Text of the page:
3 Reasons Why You Must Track Your Workouts

Workout Plans

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If there was anything that would immediately take your training progress from good to great, it would be to keep a training journal.

Tracking the work you do is essential in all industries. In weight training, there seems to be a direct correlation between those who track their workouts, and those who make the best progress. To break down exactly why keeping a record of your training will help boost progression, here are 3 reasons on why it’s certainly worth your time.

Accountability

Every workout we perform, we know we must progress in some form or another. This isn’t limited to only adding weight to the bar, as this article HERE explains. It could be sets, reps, rest periods or even technique. The key is progression, and the journal keeps you accountable to this.

If your journal tells you you’ve been lifting the same weight for the last 5 years, your body will reflect this, and look exactly the same.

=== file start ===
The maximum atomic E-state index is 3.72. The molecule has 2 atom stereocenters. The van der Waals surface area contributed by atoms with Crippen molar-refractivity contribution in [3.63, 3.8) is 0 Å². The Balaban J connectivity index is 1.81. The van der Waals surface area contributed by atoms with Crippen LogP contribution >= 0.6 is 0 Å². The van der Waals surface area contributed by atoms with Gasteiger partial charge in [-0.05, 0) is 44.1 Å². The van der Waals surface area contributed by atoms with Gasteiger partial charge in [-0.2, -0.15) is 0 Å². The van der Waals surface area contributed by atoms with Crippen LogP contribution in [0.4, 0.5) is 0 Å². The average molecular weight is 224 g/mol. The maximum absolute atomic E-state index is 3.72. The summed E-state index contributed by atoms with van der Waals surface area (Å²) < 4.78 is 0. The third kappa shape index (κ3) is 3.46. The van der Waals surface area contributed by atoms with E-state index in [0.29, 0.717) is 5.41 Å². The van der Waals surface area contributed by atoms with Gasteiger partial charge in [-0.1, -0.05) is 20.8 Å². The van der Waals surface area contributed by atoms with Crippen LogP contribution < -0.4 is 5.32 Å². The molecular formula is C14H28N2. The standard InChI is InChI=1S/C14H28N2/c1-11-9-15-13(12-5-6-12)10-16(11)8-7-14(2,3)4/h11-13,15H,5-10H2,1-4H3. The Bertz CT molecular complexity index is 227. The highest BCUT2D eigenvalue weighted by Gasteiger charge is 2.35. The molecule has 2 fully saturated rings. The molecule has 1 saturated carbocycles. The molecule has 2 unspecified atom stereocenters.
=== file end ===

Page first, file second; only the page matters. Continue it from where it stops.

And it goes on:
The Ultimate Pre Workout

Instead of mixing up every powdered concoction you own to provide some stimulation for your training, open up your training journal to your last workout.

You’re training legs today. Look at what numbers you need to beat from last week.

Did you squat 100 kilos for 6 last week? You know progressive overload is key. You’ve got to get at least 7 this week. Start visualising your workouts and the new records you’re going to set.

You don’t want to let your journal down!

Feedback Tool

When we’re trying to improve a client’s physique, we need to have reliable feedback tools.

If a client is dieting aggressively, we know strength is key for muscle preservation. Using a journal will force you to fight tooth and nail to maintain strength during periods when it really gets tough, and you’re in a low calorie state.

If you do notice regression in your performance, your journal will tell you. This is usually a sign something isn’t quite right with the programme, and it needs addressing.

Rules of the Journal

  • Be as honest as possible. Don’t count half reps or reps done with poor form.
  • Make sure your training conditions are the same. If you’re feeling ill, or need to the rush the workout in less time, these are different circumstances that are not always comparable to your normal workout.
  • Review it prior to each workout. Check what you did last time, and know what you need to achieve this time.

There’s nothing sexy about a training journal. Its real magic lies in its ability to hold you accountable and ensuring you’re always making progress one way or another.

“The palest ink is better than the clearest of memories”

Tommy Kono, weightlifting legend 

What is your journal telling you?


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